Broken Footprints

Faded Footprints Broken Hearts



Of Instapoets & Instapoetry

So, last night I was contacted by a publicist hoping that I would interview an instragram poet by the name of Nicholas Denmon. I’m not familiar with Denmon’s efforts but am familiar with instapoetry and even bought Milk and Honey by Rupi Kaur. In case you’re not familiar with the term Instapoetry, it refers (if contemptuously in some circles) to free verse poems that are as little as two lines or as epic as twelve.


They have nothing to do with haiku and at worst are little more than declarative sentences. At right is one of Kaur’s better known examples and typifies the ‘form’, if it can be said to have one.

But what a kerfuffle I’ve missed these last six months. Turns out there are a number of poets and critics who have written some scathing reviews of Kaur’s poetry—and Instapoetry in general.  Foremost among them, as far as I can gather, is Rebecca Watts, who wrote a fairly damning review in PN Review.

Momentarily setting aside Watts’s diatribe, I didn’t read Kaur’s book for its mastery of the arts of language and poetry. On that count, I think, a two or three line instaresumé would suffice. But she does have one skill set shared by other “masters”, and I use that term loosely, of the instapoem. Take the instapoem above. What’s clever about it is what makes it memorable. It’s a species of rhetoric, what’s called a figure of repetition. It’s an example of isocolon. Possibly also scesis onomaton and some other less pronouncable rhetorical figures I’m too rusty to recall. Isocolon is defined as “a rhetorical device that involves a succession of sentences, phrases, and clauses of grammatically equal length.” Strictly speaking, the two phrases aren’t of equal length, but close enough.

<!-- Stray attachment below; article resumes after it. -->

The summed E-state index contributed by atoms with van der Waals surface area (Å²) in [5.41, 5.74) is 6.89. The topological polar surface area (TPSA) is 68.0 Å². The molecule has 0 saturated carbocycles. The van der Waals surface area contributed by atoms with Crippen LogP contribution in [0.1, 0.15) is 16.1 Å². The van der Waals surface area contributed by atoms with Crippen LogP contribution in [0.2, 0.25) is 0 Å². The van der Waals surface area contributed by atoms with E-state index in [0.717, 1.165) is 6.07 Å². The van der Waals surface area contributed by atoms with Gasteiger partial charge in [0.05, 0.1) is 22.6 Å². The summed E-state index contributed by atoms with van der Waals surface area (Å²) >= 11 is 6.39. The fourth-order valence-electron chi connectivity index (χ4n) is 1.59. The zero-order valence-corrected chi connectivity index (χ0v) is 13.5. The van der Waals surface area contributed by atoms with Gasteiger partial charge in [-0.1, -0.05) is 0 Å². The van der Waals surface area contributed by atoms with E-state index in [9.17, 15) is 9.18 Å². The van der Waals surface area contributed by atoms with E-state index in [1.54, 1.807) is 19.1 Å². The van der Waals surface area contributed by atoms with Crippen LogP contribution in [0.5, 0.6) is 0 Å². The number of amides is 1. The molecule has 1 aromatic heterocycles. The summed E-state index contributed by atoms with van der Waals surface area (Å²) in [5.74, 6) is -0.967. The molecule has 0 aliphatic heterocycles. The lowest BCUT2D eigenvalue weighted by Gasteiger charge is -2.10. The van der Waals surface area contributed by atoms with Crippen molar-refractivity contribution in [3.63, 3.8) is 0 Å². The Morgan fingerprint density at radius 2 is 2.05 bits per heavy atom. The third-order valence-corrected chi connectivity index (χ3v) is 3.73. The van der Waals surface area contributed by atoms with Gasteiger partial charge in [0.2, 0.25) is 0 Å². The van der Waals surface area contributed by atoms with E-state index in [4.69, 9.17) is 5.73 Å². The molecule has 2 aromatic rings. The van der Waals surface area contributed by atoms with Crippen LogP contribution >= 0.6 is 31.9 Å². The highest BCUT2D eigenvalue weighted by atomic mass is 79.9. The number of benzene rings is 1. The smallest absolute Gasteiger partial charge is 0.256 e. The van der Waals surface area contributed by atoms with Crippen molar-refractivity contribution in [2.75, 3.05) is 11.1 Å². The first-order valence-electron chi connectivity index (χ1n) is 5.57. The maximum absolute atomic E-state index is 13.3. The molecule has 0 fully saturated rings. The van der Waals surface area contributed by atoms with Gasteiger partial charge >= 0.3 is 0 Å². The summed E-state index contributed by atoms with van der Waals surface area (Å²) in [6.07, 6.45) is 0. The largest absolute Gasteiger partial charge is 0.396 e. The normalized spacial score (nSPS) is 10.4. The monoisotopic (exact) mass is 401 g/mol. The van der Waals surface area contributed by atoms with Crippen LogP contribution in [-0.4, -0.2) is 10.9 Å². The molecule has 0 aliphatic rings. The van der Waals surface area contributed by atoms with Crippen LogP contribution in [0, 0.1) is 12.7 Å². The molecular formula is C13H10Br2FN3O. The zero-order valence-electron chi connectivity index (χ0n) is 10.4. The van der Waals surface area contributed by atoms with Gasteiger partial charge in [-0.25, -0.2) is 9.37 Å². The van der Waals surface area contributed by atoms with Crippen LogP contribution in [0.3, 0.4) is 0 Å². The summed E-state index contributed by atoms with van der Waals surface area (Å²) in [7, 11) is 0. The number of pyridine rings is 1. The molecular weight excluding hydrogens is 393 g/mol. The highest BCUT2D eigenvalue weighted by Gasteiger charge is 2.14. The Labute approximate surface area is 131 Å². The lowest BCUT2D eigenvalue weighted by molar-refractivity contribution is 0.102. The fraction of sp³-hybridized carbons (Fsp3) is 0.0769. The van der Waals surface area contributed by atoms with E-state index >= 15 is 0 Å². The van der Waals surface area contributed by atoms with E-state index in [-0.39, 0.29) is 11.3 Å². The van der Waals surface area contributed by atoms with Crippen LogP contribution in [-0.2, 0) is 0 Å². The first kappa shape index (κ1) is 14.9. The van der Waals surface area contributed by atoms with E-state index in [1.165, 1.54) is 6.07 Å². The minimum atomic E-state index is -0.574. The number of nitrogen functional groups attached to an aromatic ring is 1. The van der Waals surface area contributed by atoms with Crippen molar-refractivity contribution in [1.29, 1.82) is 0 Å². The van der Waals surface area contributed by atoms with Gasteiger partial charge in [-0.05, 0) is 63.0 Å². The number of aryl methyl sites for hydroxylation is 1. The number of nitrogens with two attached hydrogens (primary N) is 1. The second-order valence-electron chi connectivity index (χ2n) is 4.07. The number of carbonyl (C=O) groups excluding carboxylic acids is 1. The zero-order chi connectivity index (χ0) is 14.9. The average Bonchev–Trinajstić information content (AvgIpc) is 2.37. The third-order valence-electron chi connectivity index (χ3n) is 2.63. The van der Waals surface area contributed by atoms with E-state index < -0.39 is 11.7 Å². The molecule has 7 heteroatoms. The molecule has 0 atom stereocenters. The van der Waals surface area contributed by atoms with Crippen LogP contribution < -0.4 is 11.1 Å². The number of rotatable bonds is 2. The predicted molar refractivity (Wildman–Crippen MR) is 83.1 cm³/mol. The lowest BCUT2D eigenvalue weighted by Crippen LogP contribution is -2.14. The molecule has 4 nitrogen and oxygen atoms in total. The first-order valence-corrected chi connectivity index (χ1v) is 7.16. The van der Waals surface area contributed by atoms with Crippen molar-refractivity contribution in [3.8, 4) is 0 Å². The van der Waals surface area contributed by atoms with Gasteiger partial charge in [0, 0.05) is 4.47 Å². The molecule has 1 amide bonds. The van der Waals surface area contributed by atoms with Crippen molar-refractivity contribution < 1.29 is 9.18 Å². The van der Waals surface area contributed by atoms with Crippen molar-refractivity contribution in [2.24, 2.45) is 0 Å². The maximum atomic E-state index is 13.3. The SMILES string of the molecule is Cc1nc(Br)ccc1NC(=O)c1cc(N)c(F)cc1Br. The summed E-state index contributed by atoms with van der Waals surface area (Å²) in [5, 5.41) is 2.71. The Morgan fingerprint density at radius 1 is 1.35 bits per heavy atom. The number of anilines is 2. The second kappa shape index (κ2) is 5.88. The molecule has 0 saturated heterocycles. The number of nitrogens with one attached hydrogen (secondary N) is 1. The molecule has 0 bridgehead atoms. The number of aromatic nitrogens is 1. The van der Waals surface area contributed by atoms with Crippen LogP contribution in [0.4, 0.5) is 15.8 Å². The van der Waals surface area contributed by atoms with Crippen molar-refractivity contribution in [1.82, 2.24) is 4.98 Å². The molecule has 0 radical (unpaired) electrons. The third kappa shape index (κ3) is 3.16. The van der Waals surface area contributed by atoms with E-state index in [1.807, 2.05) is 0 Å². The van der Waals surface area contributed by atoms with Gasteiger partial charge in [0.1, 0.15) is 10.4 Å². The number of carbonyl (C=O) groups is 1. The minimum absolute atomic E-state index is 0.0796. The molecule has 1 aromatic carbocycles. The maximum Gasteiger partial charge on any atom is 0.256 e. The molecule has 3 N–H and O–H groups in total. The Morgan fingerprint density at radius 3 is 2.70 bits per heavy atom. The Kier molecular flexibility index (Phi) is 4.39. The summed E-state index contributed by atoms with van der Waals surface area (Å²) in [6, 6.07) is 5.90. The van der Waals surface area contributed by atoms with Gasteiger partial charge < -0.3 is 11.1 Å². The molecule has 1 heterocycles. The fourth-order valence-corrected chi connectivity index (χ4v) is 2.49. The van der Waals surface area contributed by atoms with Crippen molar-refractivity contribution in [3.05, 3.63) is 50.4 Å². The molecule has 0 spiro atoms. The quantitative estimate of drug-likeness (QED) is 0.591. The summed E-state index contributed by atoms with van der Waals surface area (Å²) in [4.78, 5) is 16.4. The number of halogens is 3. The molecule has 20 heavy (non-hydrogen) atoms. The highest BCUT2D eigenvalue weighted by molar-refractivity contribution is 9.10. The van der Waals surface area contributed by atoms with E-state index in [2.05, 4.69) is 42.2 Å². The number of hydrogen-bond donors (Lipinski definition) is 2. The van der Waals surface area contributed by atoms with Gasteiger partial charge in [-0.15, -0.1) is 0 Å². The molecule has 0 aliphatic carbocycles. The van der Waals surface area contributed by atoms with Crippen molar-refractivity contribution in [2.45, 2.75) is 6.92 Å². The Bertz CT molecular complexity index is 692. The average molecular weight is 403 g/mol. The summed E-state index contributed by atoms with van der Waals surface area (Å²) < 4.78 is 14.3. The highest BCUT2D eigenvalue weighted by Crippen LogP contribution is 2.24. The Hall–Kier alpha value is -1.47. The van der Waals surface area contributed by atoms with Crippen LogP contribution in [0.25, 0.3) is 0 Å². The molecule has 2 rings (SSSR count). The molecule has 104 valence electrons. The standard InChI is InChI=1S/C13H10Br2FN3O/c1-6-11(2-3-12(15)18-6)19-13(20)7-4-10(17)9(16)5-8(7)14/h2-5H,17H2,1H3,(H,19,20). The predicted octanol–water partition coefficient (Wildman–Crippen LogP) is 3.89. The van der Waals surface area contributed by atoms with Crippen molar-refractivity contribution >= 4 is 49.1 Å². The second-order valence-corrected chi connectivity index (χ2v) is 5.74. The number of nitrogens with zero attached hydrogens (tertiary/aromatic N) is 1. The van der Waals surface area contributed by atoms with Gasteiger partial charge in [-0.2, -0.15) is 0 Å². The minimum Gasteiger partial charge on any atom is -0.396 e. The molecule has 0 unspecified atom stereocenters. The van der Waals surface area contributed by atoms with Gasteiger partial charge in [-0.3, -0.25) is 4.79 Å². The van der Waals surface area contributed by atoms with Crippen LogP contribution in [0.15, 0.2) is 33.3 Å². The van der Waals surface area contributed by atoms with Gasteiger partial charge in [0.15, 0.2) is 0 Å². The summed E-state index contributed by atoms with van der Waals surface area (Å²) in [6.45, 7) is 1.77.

The most memorable lines in poetry, let alone Shakespeare, are commonly pristine examples of various rhetorical figures. Here’s Shakespeare’s use of isocolon from Sister Miram Joseph’s compendium Shakespeare’s Use of the Arts of Language: